UCLA neurologist aims for greater diversity in clinical trials
A 'staggeringly small number' of Black patients take part in Parkinson's studies
A neurologist and movement disorders specialist at the University of California, Los Angeles (UCLA), is working to develop a way to help Parkinson’s disease researchers better assess and recruit Black patients into clinical studies.
If successful, the tool planned by Jennifer Adrissi could be adapted for use in Latino and other minority populations, and with Alzheimer’s disease or other conditions. For now, Adrissi is focusing on Black people with Parkinson’s, who make up 13.6% of the U.S. population but are 1.7% of participants in the trials necessary for new treatments and a better disease understanding.
“That’s a staggeringly small number,” Adrissi, MD, an assistant professor-in-residence of neurology at UCLA’s David Geffen School of Medicine, said in a press release.
“Black people with PD [Parkinson’s disease] are not only underrepresented in clinical trials — they are also more likely to be diagnosed at a later stage, and less likely to receive appropriate treatment,” she added. “As a movement disorders neurologist, I know that this results in a lot of unnecessary suffering. My research is focused on trying to move the dial toward more equity in the field.”
Working with local community to advance Parkinson’s clinical trials
A recent UCLA Faculty Career Development Award will support Adrissi’s development of an assessment scale aimed at diverse patient recruitment in Parkinson’s clinical trials. The awards, administered by the UCLA Equity, Diversity, and Inclusion unit, range from $5,000 to $15,000 to support research project advancement.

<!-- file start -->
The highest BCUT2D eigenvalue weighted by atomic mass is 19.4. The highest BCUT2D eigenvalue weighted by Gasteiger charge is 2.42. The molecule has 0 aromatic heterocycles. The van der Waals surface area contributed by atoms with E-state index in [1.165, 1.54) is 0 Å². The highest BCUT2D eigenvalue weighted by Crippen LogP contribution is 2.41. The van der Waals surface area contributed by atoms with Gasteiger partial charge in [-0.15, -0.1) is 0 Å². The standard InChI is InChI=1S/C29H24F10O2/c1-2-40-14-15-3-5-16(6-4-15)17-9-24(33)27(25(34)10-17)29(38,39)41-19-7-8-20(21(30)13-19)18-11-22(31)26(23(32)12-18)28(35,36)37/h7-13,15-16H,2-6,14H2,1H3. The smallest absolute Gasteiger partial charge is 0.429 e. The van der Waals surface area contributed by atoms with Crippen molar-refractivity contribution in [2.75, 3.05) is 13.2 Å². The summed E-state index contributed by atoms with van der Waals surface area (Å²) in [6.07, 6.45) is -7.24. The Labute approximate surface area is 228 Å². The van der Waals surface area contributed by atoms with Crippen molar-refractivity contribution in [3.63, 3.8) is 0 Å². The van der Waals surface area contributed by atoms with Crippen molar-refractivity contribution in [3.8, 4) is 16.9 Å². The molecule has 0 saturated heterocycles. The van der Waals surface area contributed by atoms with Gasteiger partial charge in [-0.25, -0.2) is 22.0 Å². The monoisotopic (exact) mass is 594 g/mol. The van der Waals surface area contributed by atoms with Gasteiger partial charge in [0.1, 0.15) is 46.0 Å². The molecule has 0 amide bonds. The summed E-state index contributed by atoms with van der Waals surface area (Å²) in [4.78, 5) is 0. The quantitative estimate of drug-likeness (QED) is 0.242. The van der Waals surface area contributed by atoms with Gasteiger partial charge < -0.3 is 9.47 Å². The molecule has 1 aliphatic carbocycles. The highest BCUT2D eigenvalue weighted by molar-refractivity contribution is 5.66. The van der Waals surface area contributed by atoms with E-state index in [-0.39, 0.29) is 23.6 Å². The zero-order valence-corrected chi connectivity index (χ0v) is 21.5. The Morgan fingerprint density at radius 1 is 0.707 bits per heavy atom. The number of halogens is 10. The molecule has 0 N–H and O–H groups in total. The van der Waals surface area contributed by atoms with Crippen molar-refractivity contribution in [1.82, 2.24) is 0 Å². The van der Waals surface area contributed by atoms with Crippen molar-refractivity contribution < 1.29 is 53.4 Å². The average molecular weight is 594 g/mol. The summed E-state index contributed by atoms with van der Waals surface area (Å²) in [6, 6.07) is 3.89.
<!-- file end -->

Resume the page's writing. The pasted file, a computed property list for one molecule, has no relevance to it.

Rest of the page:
“Most PD researchers really want to recruit a diverse group of participants for their study, but many don’t know how,” Adrissi said.
The tool will include a number of questions about factors known to influence the probability that a Black person will sign up for a clinical trial, like the study’s location, according to the press release. If a trial is exclusively offered at a single academic institution or large hospital, that answer would be flagged as a prospective obstacle. Recommendations would be provided, such as expanding the trial to clinics based in a community or, if possible, adding a virtual component.
Adrissi will use a study design that involves partnering with the Black community to learn more about how Parkinson’s affects them and in finding ways to address disparities in scientific research. “I always say that my approach is at the intersection of outreach and research,” said Adrissi.
Adrissi now is recruiting an advisory council comprised of Black patients, their family members or care partners, and community leaders from across the greater Los Angeles area.
Once formed, the council will be consulted at each stage of the tool’s development, from identifying key barriers to assess, to designing and validating the tool. The entire process is expected to take about a year and a half.
“Sometimes we develop things inside our academic bubbles, and then they don’t work very well in real life,” Adrissi said. “I think that partnering with the community from the outset will make this research more meaningful and accurate.”